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Reporters Committee calls for investigation into search of journalist Bryan Carmody’s home and office

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  1. Protecting Sources and Materials

The San Francisco Police Department executed search warrants for the home and office of San Francisco-based freelance journalist Bryan Carmody on May 10 as part of a criminal investigation into the leak of a confidential police report that had been provided to Carmody by a confidential source. During the raid, police seized electronic devices, notes and documents — including a copy of the report — belonging to Carmody.

The report revealed details of the Feb. 22 death of San Francisco public defender Jeff Adachi. Two weeks prior to the search, police officers from the San Francisco Police Department asked Carmody who had provided him with a copy of the report. Carmody declined to identify his confidential source. An FBI spokesperson confirmed that while agents did not participate in the execution of the warrant, they were present and interviewed Carmody.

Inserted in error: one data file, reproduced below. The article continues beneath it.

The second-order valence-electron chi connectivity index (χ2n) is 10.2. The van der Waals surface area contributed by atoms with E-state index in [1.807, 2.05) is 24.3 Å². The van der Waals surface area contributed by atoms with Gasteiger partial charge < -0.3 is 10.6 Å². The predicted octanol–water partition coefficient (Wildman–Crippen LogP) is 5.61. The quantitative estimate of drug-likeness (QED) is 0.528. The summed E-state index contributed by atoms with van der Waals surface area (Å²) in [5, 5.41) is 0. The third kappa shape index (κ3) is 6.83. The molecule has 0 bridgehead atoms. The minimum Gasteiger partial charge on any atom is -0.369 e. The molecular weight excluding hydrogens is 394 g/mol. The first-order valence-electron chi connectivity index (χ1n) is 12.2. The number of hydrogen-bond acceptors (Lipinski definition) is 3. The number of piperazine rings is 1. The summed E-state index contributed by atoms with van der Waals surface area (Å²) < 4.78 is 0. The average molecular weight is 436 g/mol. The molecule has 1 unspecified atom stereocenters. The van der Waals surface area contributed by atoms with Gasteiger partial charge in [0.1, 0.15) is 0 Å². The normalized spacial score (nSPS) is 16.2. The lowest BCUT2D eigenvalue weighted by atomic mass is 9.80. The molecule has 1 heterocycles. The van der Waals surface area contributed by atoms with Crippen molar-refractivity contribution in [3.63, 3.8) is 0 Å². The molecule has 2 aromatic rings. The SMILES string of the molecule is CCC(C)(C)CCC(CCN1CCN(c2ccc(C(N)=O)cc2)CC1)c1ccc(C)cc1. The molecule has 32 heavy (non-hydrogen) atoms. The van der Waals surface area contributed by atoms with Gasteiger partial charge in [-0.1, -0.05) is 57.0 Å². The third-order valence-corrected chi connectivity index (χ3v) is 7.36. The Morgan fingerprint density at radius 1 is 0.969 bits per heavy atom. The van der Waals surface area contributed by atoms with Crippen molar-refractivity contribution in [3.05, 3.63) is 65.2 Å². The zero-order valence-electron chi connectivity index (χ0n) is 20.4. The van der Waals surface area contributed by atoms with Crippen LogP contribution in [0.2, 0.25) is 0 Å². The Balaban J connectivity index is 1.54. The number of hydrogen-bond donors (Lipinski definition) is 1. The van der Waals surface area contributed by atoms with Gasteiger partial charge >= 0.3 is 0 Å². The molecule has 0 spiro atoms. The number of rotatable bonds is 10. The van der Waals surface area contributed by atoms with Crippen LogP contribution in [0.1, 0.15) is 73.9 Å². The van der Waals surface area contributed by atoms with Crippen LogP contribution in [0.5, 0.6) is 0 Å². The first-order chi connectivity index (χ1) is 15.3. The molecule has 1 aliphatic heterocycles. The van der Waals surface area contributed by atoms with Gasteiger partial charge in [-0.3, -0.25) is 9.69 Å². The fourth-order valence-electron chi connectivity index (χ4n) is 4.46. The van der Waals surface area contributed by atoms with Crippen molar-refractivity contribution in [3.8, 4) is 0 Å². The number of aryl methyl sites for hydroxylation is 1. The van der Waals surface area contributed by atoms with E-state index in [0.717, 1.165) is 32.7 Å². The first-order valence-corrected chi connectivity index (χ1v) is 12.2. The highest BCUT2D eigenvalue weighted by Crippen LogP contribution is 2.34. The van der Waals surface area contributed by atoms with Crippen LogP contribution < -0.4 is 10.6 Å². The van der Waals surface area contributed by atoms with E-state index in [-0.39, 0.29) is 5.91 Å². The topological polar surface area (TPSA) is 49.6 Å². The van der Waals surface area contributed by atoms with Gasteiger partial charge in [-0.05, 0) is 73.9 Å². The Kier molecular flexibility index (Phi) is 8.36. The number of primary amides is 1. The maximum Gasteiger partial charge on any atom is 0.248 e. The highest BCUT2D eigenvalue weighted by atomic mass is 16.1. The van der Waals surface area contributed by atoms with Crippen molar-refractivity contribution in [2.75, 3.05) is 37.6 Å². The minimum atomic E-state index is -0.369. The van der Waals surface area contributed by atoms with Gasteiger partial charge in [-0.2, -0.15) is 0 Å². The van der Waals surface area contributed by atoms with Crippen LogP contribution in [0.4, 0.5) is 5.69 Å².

“Reporters rely on confidential sources to inform the public, and state and federal laws and regulations exist to protect reporters from being forced to disclose the identity of those sources. Any search targeting a journalist’s confidential material is a particularly egregious affront to First Amendment rights and should be investigated thoroughly,” said Bruce Brown, executive director of the Reporters Committee for Freedom of the Press. “Mr. Carmody’s devices and work product should be returned immediately.”

Gabe Rottman, director of the Technology and Press Freedom Project, who tracks federal leak investigations and prosecutions for the Reporters Committee, added:

“Although this is a state matter, the Justice Department’s news media guidelines require attorney general approval before the DOJ can subject a journalist to questioning for conduct arising out of newsgathering. It will be essential to determine if those guidelines were followed in this case, given the FBI interviewed Mr. Carmody during the search.”

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